Featured Research

from universities, journals, and other organizations

Quantum Dots May Be Toxic To Cells And Environment Under Certain Conditions

Date:
January 31, 2009
Source:
American Chemical Society
Summary:
Researchers in Texas are reporting that quantum dots (QDs) -- a product of the revolution in nanotechnology increasingly used in electronics, solar cells, and medical imaging devices -- may be toxic to cells under acidic or alkaline conditions. Their study is the first to report on how different pH levels may affect the safety of QDs.

Researchers in Texas are reporting that quantum dots (QDs) — a product of the revolution in nanotechnology increasingly used in electronics, solar cells, and medical imaging devices — may be toxic to cells under acidic or alkaline conditions. Their study is the first to report on how different pH levels may affect the safety of QDs.

Related Articles


In the new study, Pedro Alvarez, Shaily Mahendra, and colleagues note that QDs are semiconductor nanocrystals composed of a metal core surrounded by a shell composed of zinc or cadmium sulfide. Scientists are increasingly concerned that these submicroscopic dots, about 1/50,000th the width of a human hair, could decompose during normal use or after disposal. That decomposition could release toxic metals into the environment, posing a health risk to humans and animals.

To explore this concern, the scientists exposed two common types of bacteria that serve as models of cell toxicity and indicators of environmental health to QDs under different conditions of acidity and alkalinity. At near neutral pH levels, bacteria exposed to QDs experienced decreased rates of growth, but did not die.

However, at moderately acidic or alkaline conditions, many of the QD-exposed bacteria died as QDs shells decomposed, releasing their content of toxic metals. However, proteins and natural organic matter may be able to mitigate toxicity by complexing metal ions or coating particles.

The study cautions, “the release of toxic inorganic constituents during their weathering under acidic or alkaline conditions in the human body or the environment may cause unintended harm that might be difficult to predict with short-term toxicity tests.”


Story Source:

The above story is based on materials provided by American Chemical Society. Note: Materials may be edited for content and length.


Journal Reference:

  1. Mahendra et al. Quantum Dot Weathering Results in Microbial Toxicity. Environmental Science & Technology, Jan 15, 2009; 42 (24): 9424 DOI: 10.1021/es8023385

Cite This Page:

American Chemical Society. "Quantum Dots May Be Toxic To Cells And Environment Under Certain Conditions." ScienceDaily. ScienceDaily, 31 January 2009. <www.sciencedaily.com/releases/2009/01/090128214342.htm>.
American Chemical Society. (2009, January 31). Quantum Dots May Be Toxic To Cells And Environment Under Certain Conditions. ScienceDaily. Retrieved January 30, 2015 from www.sciencedaily.com/releases/2009/01/090128214342.htm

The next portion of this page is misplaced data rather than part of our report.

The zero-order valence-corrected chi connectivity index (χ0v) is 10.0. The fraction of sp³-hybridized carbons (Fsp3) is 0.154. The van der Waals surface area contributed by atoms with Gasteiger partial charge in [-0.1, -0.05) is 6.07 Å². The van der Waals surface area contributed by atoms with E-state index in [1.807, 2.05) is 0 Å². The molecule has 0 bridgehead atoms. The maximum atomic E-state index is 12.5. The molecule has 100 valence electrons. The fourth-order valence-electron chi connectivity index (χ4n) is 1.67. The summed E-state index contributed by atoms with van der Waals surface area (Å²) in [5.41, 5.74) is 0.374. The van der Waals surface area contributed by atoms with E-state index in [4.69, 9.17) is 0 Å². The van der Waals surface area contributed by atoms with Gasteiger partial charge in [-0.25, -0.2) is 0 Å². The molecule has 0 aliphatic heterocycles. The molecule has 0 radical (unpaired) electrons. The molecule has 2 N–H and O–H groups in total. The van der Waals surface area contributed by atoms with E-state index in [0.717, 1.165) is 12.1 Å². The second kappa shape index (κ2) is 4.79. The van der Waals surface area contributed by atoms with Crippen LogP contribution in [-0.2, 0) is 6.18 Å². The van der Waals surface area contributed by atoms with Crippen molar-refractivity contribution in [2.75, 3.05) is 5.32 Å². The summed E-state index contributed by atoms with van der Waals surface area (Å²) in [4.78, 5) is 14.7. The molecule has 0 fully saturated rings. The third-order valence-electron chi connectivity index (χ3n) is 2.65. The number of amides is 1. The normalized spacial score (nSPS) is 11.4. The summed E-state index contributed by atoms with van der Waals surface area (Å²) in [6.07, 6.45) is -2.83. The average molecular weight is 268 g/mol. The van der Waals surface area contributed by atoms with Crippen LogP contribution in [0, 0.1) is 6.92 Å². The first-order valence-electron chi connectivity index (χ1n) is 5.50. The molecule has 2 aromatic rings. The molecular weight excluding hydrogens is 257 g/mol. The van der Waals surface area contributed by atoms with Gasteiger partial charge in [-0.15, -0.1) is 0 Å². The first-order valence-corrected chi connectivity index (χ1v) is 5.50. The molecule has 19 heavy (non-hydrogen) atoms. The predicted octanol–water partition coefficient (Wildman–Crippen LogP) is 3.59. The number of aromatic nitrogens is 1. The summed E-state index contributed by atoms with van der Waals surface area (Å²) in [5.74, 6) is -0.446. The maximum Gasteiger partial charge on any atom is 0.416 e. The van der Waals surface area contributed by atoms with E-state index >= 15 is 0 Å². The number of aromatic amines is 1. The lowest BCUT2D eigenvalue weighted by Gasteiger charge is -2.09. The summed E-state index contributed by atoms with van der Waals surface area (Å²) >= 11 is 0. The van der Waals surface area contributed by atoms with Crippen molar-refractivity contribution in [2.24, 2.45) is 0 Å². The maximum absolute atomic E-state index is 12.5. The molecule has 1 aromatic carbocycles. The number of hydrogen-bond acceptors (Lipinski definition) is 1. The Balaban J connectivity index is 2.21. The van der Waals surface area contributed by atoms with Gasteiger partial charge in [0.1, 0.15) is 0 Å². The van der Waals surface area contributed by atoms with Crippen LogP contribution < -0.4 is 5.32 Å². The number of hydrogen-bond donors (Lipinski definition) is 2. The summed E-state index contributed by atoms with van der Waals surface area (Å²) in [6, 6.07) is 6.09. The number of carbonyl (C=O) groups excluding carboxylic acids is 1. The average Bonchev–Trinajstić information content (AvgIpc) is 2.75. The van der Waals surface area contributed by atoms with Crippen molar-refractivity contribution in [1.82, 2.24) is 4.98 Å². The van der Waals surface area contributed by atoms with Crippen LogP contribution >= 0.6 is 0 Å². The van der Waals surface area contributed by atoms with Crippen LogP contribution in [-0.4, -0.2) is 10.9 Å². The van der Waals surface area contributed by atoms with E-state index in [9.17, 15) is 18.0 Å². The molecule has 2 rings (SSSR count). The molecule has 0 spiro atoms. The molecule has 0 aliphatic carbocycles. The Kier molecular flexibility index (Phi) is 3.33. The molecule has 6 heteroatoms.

American Chemical Society. "Quantum Dots May Be Toxic To Cells And Environment Under Certain Conditions." ScienceDaily. www.sciencedaily.com/releases/2009/01/090128214342.htm (accessed January 30, 2015).

Share This


More From ScienceDaily



More Earth & Climate News

Friday, January 30, 2015

Featured Research

from universities, journals, and other organizations


Featured Videos

from AP, Reuters, AFP, and other news services

Raw: Rare Clouds Fill Grand Canyon

Raw: Rare Clouds Fill Grand Canyon

AP (Jan. 29, 2015) For the second time in two months, a rare weather phenomenon filled the Grand Canyon with thick clouds just below the rim on Wednesday. (Jan. 29) Video provided by AP
Powered by NewsLook.com
Senate Passes Bill for Keystone XL Pipeline

Senate Passes Bill for Keystone XL Pipeline

AP (Jan. 29, 2015) The Republican-controlled Senate has passed a bipartisan bill approving construction of the Keystone XL oil pipeline. (Jan. 29) Video provided by AP
Powered by NewsLook.com
"Cloud Inversion" In Grand Canyon

"Cloud Inversion" In Grand Canyon

Reuters - US Online Video (Jan. 29, 2015) Time lapse video captures a blanket of clouds amassing in the Grand Canyon -- the result of a rare meteorological process called "cloud inversion." Rough Cut (no reporter narration). Video provided by Reuters
Powered by NewsLook.com
Why Researchers Say We Should Cut Back On Biofuels

Why Researchers Say We Should Cut Back On Biofuels

Newsy (Jan. 29, 2015) Biofuels aren&apos;t the best alternative to fossil fuels, according to a new report. In fact, they&apos;re quite a bad one. Video provided by Newsy
Powered by NewsLook.com

Search ScienceDaily

Number of stories in archives: 140,361

Find with keyword(s):
Enter a keyword or phrase to search ScienceDaily for related topics and research stories.

Save/Print:
Share:

Breaking News:

Strange & Offbeat Stories


Plants & Animals

Earth & Climate

Fossils & Ruins

In Other News

... from NewsDaily.com

Science News

Health News

Environment News

Technology News



Save/Print:
Share:

Free Subscriptions


Get the latest science news with ScienceDaily's free email newsletters, updated daily and weekly. Or view hourly updated newsfeeds in your RSS reader:

Get Social & Mobile


Keep up to date with the latest news from ScienceDaily via social networks and mobile apps:

Have Feedback?


Tell us what you think of ScienceDaily -- we welcome both positive and negative comments. Have any problems using the site? Questions?
Mobile: iPhone Android Web
Follow: Facebook Twitter Google+
Subscribe: RSS Feeds Email Newsletters
Latest Headlines Health & Medicine Mind & Brain Space & Time Matter & Energy Computers & Math Plants & Animals Earth & Climate Fossils & Ruins